In September of 2013, the Court of Justice of the European Union announced its judgment in the closely watched case Schlecker v Boedeker C-64/12, regarding the governing law of an employment contract.
Ms. Boedeker was employed by Schlecker, a German retail corporation with operations in several European Union Member States. In 1994, after fifteen years of employment with Schlecker, Ms. Boedeker was appointed manager of the company’s activities in the Netherlands, under a new employment contract, where she was responsible for approximately 300 branches and some 1,250 employees. Her position in the Netherlands was subsequently eliminated and Ms. Boedeker was assigned to work as Head of Accounts in Dortmund, Germany effective 1 July 2006. She filed a complaint against her employer’s decision to change her workplace, but initially appeared in Dortmund. She called in sick on 5 July 2006 and began receiving German health insurance benefits on 16 August 2006.
Ms. Boedeker filed suit claiming that the law of the Netherlands should be applicable to the agreement and that she should be reinstated as ‘manager for the Netherlands’. Schlecker, however, argued the application of German law, claiming that the circumstances of her employment prove that the contract was more closely connected with Germany rather than the Netherlands.
The Court of Justice of the European Union was asked to clarify the meaning of Article 6(2) of the Rome Convention related to the governing law of an employment contract in the absence of a choice of law agreed upon between the parties.
The Court held that ‘Article 6(2) of the Convention must be interpreted as meaning that, even where an employee carries out the work in performance of the contract habitually, for a lengthy period and without interruption in the same country, the national court may, under the concluding part of that provision, disregard the law of the country where the work is habitually carried out, if it appears from the circumstances as a whole that the contract is more closely connected with another country.’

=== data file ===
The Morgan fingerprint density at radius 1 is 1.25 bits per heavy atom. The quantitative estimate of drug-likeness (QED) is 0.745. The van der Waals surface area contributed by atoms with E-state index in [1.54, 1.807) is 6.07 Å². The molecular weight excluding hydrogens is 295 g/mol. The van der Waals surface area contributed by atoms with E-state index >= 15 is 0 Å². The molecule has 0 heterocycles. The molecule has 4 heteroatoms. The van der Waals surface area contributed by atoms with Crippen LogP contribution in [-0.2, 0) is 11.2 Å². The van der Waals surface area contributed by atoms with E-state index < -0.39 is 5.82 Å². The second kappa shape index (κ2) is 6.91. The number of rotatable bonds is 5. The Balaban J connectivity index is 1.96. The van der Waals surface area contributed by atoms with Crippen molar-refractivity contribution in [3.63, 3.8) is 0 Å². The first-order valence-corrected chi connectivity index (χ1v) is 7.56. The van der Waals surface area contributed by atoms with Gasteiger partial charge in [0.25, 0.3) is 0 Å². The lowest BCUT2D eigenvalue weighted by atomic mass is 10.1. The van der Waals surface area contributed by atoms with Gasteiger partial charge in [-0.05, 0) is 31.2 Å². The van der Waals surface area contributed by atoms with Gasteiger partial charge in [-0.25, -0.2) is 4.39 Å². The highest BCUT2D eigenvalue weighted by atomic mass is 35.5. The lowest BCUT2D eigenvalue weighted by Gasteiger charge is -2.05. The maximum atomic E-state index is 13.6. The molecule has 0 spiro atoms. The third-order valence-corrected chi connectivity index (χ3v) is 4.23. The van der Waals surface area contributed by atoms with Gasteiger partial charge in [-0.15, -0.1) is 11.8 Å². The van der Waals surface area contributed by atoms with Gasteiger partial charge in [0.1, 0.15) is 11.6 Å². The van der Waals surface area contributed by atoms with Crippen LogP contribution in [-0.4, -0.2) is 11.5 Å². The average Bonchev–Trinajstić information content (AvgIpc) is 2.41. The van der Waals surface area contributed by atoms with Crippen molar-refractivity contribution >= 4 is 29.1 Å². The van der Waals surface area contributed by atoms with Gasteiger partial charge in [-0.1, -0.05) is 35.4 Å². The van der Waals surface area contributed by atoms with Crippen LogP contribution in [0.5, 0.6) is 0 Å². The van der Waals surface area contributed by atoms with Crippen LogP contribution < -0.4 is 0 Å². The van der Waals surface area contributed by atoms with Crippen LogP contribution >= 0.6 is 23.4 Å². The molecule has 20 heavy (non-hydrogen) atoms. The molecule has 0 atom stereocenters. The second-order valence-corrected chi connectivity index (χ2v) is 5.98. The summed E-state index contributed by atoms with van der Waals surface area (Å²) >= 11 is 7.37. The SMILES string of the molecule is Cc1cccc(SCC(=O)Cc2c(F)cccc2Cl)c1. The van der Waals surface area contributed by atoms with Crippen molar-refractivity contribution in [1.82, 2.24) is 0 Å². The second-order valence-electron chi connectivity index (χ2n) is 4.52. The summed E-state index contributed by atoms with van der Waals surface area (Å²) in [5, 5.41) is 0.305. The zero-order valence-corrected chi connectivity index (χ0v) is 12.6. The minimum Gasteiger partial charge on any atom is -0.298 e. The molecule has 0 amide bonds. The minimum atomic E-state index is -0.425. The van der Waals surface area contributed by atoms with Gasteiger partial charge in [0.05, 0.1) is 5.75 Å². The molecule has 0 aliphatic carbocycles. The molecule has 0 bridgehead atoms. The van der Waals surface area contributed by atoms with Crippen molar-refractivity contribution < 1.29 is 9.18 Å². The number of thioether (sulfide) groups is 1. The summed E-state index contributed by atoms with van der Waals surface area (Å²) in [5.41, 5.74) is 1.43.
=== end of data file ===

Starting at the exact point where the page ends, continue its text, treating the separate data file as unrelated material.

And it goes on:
It does not suffice that the circumstances indicating another country overweight by sheer number. The ECJ made clear that the country in which the employee pays income taxes and the country in which the employee is covered by a social security scheme and pension, sickness insurance and invalidity schemes, are significant factors. Additionally, however, all other circumstances of the case (here: the employer is a German company; Ms. Boedeker had continued to reside in Germany; the pension arrangements were made with a German pension provider; the employment contract referred to mandatory provisions of German law; Schlecker reimbursed Ms. Boedeker’s travel costs from Germany to the Netherlands) must be taken into account.
Since even in the case of a choice of law the employee is protected by the mandatory rules of the law, which would apply in the absence of a choice of law. Thus, when introducing a choice of law, it is recommended to carefully consider such choice in order to avoid several legal requirements to apply.
This judgment is significant for employers, because it focuses the choice of law decision on the circumstances related to the specific employment activities (the country which receives tax contributions, which country issues employment related benefits, etc.) and looks beyond the location of where the work is habitually performed. This distinction is particularly important for multinational corporations with operations in more than one EU member State.
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Photo credit Chris Price.
Author: Stephan Swinkels